In the end, the United Auto Workers could not find much to boast about except survival.
After 6-1/2 years of fighting Caterpillar Inc., the union accepted a contract with the equipment maker that raises wages up to 4 percent, promises job security and improves retirement benefits.
But it also OK’d lower wages for new workers, limits on overtime pay, more use of temporary workers and the dismissal of some 400 federal labor charges.
Only 54 percent of the union members voting nationwide supported the contract.
“What are we going to do if they hire 1,000 people next week at $10 an hour and start displacing us? We have no protection against that,” said John Backes, a 24-year Caterpillar worker. “It’s time for us to unite and try to rebuild this union.”
Union leaders had little to say about the six-year contract, devoting attention to promises they’ll strengthen the union by bringing new workers into the fold.
“Our local was part of a major campaign by a multinational corporation to become union-free,” said George Boze, vice president of East Peoria’s Local 974.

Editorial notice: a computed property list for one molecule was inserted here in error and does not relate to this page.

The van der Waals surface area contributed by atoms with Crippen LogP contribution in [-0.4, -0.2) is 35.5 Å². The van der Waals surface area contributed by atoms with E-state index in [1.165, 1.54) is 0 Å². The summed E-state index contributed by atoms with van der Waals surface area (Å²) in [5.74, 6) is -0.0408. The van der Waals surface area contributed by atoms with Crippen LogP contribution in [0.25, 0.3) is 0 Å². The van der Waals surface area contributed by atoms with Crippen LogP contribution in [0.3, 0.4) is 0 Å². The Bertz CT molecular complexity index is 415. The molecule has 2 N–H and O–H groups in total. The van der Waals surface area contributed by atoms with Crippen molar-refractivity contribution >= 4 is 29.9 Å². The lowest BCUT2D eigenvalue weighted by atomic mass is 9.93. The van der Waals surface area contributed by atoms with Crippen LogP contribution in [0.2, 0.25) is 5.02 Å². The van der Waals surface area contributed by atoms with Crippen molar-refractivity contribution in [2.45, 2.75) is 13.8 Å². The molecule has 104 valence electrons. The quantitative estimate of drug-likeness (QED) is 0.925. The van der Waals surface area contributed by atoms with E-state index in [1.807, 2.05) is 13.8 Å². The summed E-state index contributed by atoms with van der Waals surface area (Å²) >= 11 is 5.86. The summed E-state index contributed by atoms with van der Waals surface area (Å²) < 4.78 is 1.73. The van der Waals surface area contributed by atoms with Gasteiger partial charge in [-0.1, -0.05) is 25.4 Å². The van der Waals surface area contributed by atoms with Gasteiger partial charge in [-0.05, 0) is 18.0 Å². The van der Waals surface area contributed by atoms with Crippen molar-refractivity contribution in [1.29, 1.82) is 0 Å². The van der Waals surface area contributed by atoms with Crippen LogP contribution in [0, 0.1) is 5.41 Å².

“The real victory in this struggle is the fact that after 6-1/2 years, the membership was able to stay together well enough that the company had to come back to the table and bargain.”
UAW President Stephen Yokich said the it offers “economic progress, security for the future and, perhaps above all, justice and dignity.”
There were two long strikes during the dispute, but Caterpillar managed to force the union back to work both times, primarily by hiring replacement workers and luring union members across the picket lines.
Wayne Zimmerman, a Caterpillar vice president and chief negotiator, said this contract is better than the one Caterpillar initially sought in 1991. And he gave little indication that the bitterness of the dispute will change the company’s approach during future contract negotiations.
“I don’t think the fact that we didn’t have a labor contract caused the company to learn anything,” he said.
The Peoria-based company achieved record profits despite the turmoil. It made almost $1.7 billion last year.